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Brief dating western mass

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The Acton minutemen were led by Captain Isaac Davis.

Of the 8,187 occupied households, 42.7% had children under the age of eighteen living with them, 63.5% were husband-wife married couples living together.In Acton they refer to "the battle of Lexington, fought in Concord, by men of Acton." During the 19th century, Acton participated in the growing Industrial Revolution.By the mid-19th century, Acton was an industrial center for the production of barrels (cooperage).Males had a median income of $109,371 versus $48,113 for females. About 1.7% of families and 2.9% of the population were below the poverty line, including 2.4% of those under age 18 and 3.3% of those age 65 or over.Acton's history reflects the history of Massachusetts, New England, and the United States.A small artificial pond is at NARA Park in North Acton.

there were 21,924 residents, a 7.84% increase from 2000 and 5,958 families residing in the town.

23.0% of all households were occupied by individuals 65 years of age or older living alone. For every 100 females age eighteen and over, there were 94.2 males.

The age distribution of the population was 29.5% under the age of 18, 4.3% from 18 to 24, 31.5% from 25 to 44, 26.4% from 45 to 64, and 8.4% 65 years of age or older. For those age 25 years or older in Acton during the 2000 census, 97.2% had a high school degree or higher, 72.0% had a bachelor's degree or higher, and 40.5% had a graduate degree or higher.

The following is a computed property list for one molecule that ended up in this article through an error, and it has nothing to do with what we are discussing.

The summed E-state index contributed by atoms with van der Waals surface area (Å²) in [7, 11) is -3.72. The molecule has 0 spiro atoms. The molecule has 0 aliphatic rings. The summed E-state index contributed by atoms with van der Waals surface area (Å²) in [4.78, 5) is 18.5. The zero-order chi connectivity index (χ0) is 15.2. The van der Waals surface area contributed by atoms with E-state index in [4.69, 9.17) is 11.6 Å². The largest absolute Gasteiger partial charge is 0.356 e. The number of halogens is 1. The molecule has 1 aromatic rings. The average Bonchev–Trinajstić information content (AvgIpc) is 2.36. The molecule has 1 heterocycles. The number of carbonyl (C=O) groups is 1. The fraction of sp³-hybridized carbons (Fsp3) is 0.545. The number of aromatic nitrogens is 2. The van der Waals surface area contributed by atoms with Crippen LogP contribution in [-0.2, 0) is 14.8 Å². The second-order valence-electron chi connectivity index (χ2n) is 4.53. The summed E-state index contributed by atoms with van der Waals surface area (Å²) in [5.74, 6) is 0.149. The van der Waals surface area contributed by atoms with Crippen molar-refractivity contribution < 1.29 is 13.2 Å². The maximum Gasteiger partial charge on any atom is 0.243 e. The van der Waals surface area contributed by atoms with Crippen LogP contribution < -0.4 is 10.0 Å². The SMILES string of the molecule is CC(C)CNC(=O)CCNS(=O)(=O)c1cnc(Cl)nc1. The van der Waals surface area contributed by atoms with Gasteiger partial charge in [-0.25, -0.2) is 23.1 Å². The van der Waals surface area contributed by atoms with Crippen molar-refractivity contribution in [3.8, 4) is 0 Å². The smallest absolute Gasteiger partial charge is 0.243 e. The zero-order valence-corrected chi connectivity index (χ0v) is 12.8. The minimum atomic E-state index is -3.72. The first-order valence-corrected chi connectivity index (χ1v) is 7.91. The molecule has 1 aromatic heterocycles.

Acton Acton residents participated in the growing hostility with Great Britain by sending a list of grievances to King George III on Oct. The anniversary of this day is celebrated in Acton as Crown Resistance Day.

At the beginning of the Revolutionary War, on April 19, 1775, a company of minutemen from Acton responded to the call to arms initiated by Paul Revere (who rode with other riders, William Dawes and Samuel Prescott, with Prescott the only one of the three who was able reach Acton itself) and fought at the North Bridge in Concord as part of the Battle of Lexington and Concord.

The original boundaries of Concord included all of Acton and residents used the Acton land as grazing fields for their animals.